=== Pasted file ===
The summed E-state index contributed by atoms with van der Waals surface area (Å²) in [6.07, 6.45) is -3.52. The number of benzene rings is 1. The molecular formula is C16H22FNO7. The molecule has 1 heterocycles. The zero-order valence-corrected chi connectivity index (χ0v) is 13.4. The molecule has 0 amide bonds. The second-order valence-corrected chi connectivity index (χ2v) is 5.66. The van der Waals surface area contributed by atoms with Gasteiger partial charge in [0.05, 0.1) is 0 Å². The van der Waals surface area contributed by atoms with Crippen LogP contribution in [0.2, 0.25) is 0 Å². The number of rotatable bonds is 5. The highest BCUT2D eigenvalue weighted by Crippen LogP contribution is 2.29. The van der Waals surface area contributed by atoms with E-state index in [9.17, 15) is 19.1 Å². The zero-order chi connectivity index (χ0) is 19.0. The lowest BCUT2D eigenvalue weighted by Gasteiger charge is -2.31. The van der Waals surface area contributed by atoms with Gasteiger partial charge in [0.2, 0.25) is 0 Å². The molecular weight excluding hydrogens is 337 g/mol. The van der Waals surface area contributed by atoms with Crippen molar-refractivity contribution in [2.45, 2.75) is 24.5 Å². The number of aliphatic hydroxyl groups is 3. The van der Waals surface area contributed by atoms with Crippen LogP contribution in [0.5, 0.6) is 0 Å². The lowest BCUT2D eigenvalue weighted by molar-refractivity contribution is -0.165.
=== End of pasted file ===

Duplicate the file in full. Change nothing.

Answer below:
The summed E-state index contributed by atoms with van der Waals surface area (Å²) in [6.07, 6.45) is -3.52. The number of benzene rings is 1. The molecular formula is C16H22FNO7. The molecule has 1 heterocycles. The zero-order valence-corrected chi connectivity index (χ0v) is 13.4. The molecule has 0 amide bonds. The second-order valence-corrected chi connectivity index (χ2v) is 5.66. The van der Waals surface area contributed by atoms with Gasteiger partial charge in [0.05, 0.1) is 0 Å². The van der Waals surface area contributed by atoms with Crippen LogP contribution in [0.2, 0.25) is 0 Å². The number of rotatable bonds is 5. The highest BCUT2D eigenvalue weighted by Crippen LogP contribution is 2.29. The van der Waals surface area contributed by atoms with E-state index in [9.17, 15) is 19.1 Å². The zero-order chi connectivity index (χ0) is 19.0. The lowest BCUT2D eigenvalue weighted by Gasteiger charge is -2.31. The van der Waals surface area contributed by atoms with Gasteiger partial charge in [0.2, 0.25) is 0 Å². The molecular weight excluding hydrogens is 337 g/mol. The van der Waals surface area contributed by atoms with Crippen molar-refractivity contribution in [2.45, 2.75) is 24.5 Å². The number of aliphatic hydroxyl groups is 3. The van der Waals surface area contributed by atoms with Crippen LogP contribution in [0.5, 0.6) is 0 Å². The lowest BCUT2D eigenvalue weighted by molar-refractivity contribution is -0.165.